Her mother’s life story was a true story from dishwasher to millionaire. She started her business as a hippie on welfare and went on to become an internationally known artist and brand, worn by the likes of Cher and sold in department stores where fans queued to get her autograph.

She also suffered from osteopetrosis, a painful bone disease, all of her life. She often said that her life’s work was to create joy through her work, although she was often in pain herself. In her later life she lived in Novato, where she died.

While Burch says that she and her mother loved each other very much, being her daughter wasn’t always easy.

On the one hand, her mother was in touch with almost everyone she met; Burch is constantly hearing stories from people who have had unforgettable interactions with her, saying things like, “’I met your mother and we had the greatest connection. I felt like she really saw me, she just caught me right away. ‘ After losing her, I love hearing these stories about her as they keep me connected to her, ”said Burch.

But at the height of her fame, she was much less available to her own children.

“I often couldn’t access them,” said Burch. “She became so famous that I had to fax her.”

But over time, mother and daughter healed their relationship and became close again. Aarin has helped to look after her mother in her final years.

A graduate of the California College of Arts and Crafts, the younger Burch, now 56, discovered her passion for film by directing and producing both promotional videos and independent films, including those about the Michigan Women’s Music Festival and HIV-positive women of color. For the past two decades, she has slowly worked on a documentary about her mother, admitting that the pressure she put on herself to get their relationship just right could slow the process down.

She is also known in Berkeley as a hip-hop dance and martial arts teacher; She taught hip-hop at Downtown Berkeley YMCA for 23 years.

In 2012, she launched Laurel Burch Studios e-commerce site to re-imagine her mother’s legacy and run it from her Oakland apartment.

She admits that she had to learn everything on the job because running a business was never her life plan.

Her brother Juaquim runs the international business; Laurel Burch still has a lot of fans around the world, especially in South America and Japan.

While some may think Aarin and her brother inherited a lot of money from their mother’s estate, they are not, she said. Her mother was an artist who didn’t always have the best business partners; there were also long stretches where she couldn’t work because of her illness. Her stepfather was running the business when she died, Aarin said.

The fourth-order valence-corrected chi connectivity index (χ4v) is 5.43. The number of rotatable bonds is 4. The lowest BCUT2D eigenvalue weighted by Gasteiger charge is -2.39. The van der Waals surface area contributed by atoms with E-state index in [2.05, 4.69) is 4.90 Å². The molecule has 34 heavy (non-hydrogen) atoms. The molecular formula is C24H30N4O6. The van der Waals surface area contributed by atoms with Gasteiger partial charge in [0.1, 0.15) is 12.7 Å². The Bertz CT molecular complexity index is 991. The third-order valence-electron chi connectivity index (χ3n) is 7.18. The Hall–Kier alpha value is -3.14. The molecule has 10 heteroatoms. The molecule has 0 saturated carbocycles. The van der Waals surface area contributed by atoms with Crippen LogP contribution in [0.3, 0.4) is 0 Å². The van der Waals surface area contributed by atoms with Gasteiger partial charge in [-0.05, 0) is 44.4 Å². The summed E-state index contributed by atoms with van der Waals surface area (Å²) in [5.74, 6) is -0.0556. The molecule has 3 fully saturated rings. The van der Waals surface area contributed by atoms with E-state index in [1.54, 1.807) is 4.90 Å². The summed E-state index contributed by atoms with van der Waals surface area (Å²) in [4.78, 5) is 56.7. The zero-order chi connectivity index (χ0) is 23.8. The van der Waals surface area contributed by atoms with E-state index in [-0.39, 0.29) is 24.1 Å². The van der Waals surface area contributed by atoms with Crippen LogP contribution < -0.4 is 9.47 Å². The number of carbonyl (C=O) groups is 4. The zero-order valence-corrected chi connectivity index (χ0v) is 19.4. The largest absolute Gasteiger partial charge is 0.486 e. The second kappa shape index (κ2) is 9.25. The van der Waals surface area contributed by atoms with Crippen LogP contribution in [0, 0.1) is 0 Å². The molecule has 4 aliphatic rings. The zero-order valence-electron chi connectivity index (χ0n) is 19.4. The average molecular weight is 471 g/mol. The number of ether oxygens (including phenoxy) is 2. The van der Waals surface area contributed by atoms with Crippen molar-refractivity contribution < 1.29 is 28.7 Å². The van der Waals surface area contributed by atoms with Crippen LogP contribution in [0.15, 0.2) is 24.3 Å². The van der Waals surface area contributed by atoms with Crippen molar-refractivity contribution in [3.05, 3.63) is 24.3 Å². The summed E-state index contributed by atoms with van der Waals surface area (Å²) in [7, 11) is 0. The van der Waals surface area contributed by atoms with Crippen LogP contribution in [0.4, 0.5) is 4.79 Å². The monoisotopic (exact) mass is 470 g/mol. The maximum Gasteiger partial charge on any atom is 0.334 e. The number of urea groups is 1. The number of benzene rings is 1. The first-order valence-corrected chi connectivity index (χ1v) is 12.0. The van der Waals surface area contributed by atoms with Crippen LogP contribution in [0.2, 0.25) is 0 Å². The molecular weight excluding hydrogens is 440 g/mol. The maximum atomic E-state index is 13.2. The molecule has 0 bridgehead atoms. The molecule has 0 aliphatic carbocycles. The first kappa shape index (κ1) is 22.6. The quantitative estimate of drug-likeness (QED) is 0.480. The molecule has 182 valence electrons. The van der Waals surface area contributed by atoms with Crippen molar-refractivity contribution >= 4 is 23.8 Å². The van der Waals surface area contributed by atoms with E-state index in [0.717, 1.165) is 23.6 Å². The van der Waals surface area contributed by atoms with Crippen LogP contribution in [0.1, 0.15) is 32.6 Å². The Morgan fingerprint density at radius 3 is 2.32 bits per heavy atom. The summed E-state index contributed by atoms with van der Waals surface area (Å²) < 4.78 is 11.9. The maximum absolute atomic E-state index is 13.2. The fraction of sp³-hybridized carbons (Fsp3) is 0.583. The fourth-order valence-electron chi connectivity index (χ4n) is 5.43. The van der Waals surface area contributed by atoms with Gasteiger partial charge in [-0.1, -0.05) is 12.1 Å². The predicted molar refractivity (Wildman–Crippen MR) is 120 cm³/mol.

“What she left us was this incredible opportunity and it was priceless,” said Burch.

Aarin Burch moved the business from her Oakland apartment to a warehouse in Berkeley about five years ago and began doing inventory sales several times a year. The opening of a “flagship store” only happened if it found the right place; it was an architect’s studio. The sellers hoped the new tenant wouldn’t change the layout, which she doesn’t have. The showcases are filled with Burch objects from the past and present, and Aarin uses the conference room for small gatherings; whether they are nurses or young artists; She hopes to be a center for the promotion of young women artists in the future and to hold other community meetings in this room.

After all, Burch wants the people who visit the store to get the same feeling they get from the Laurel Burch coffee mug that they have been using for 30 years.

“I want people to feel and share the warmth and the great energy,” she said, since her mother’s line always focused on giving. She hopes that after visiting the store, visitors will have a full Laurel Burch experience.

“She didn’t make cups to drink from, it was a physical embodiment of the act of giving and creating for someone to have that feeling with someone else,” said Burch. “It sounds so simple, but I run this business because it creates beauty in the world. Because of its liveliness and energy, this special art has something about it that gives people the feeling of being connected and special and loved and seen. “

Laurel Burch Studios is located at 1345 Eighth St., Berkeley and is open every day except Sundays from 10 a.m. to 6 p.m.

Open studios is November 18-21. There is food, wine, giveaways, a raffle and the opportunity to browse vintage items from the Laurel Burch collection well into the 1970s. There will also be live music with Melanie DeMore performing on Saturday, November 20th at 2pm and Carol Garcia on Sunday, November 21st at 3pm.